Using a 3-year measure of performance for the PSUs, replacing our prior annual performance measurement approach


    No increases to target pay levels, with the exception of Mr. Kelly, as we work to close the gap between his compensation since promotion with that of the competitive market


    Reviewed the peer group and replaced larger peers with smaller peers to better reflect Huron’s relative size


    Created greater specificity and focus in the establishment of goals related to Strategic Objectives

Pay is Aligned with Performance

The alignment of our NEOs’ compensation with Company performance is shown in the table below, which illustrates our executives’ pay at target to pay actually realized.


    Executives actually realized only 60% of the target 2017 annual incentive and only remain eligible to vest in 28% of the targeted long-term incentive award value, depending on 2019 Adjusted EPS performance.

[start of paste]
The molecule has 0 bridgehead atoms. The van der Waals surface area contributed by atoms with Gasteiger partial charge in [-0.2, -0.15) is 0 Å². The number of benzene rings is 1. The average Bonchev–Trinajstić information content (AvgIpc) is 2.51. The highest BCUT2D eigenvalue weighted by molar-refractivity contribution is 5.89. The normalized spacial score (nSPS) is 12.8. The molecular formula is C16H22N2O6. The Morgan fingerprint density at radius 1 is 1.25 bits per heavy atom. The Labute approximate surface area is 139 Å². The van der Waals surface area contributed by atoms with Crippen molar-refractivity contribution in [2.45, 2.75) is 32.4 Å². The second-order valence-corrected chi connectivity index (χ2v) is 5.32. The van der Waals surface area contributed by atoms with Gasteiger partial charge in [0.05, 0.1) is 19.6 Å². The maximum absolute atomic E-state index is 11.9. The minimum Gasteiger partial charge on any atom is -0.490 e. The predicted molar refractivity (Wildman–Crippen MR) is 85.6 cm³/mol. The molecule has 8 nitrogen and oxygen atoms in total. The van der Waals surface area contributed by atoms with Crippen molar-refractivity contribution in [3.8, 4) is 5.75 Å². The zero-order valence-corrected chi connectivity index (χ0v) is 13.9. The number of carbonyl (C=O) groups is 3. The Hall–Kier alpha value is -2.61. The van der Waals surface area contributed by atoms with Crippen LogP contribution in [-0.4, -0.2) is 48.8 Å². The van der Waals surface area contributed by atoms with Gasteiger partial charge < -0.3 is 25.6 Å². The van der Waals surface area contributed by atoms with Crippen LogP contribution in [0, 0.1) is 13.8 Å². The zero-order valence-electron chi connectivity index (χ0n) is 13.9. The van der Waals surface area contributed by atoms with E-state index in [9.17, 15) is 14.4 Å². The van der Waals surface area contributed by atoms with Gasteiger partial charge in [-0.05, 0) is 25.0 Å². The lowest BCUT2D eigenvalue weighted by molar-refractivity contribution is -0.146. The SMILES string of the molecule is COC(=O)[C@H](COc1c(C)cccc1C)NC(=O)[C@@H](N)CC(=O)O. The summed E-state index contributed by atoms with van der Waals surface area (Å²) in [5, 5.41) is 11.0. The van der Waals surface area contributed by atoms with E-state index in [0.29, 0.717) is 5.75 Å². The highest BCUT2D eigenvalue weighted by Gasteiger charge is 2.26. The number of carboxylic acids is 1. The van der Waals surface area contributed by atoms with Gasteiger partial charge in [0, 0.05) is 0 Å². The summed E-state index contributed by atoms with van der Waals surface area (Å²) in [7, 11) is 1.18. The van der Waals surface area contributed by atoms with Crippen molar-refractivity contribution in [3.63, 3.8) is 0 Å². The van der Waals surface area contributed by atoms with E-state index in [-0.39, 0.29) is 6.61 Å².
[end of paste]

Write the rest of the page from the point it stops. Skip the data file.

We have not achieved our EPS goals in each of the last three years, with NEOs earning only a 52% of target payout for 2016, and no payout for 2015 or 2017.

     2017 Target      2017 Realized  


   Base Salary      Annual
     Base Salary      Annual
     as a % of

James Roth

   $ 900,000      $ 990,000      $ 2,699,973      $ 4,589,973      $ 900,000      $ 595,980      $ 907,896      $ 2,403,876        52

Mark Hussey

   $ 743,750      $ 743,750      $ 2,312,472      $ 3,799,972      $ 743,750      $ 451,500      $ 777,595      $ 1,972,845        52

John Kelly

   $ 323,333      $ 226,333      $ 344,197      $ 893,863      $ 323,333      $ 136,955      $ 115,740      $ 576,028        64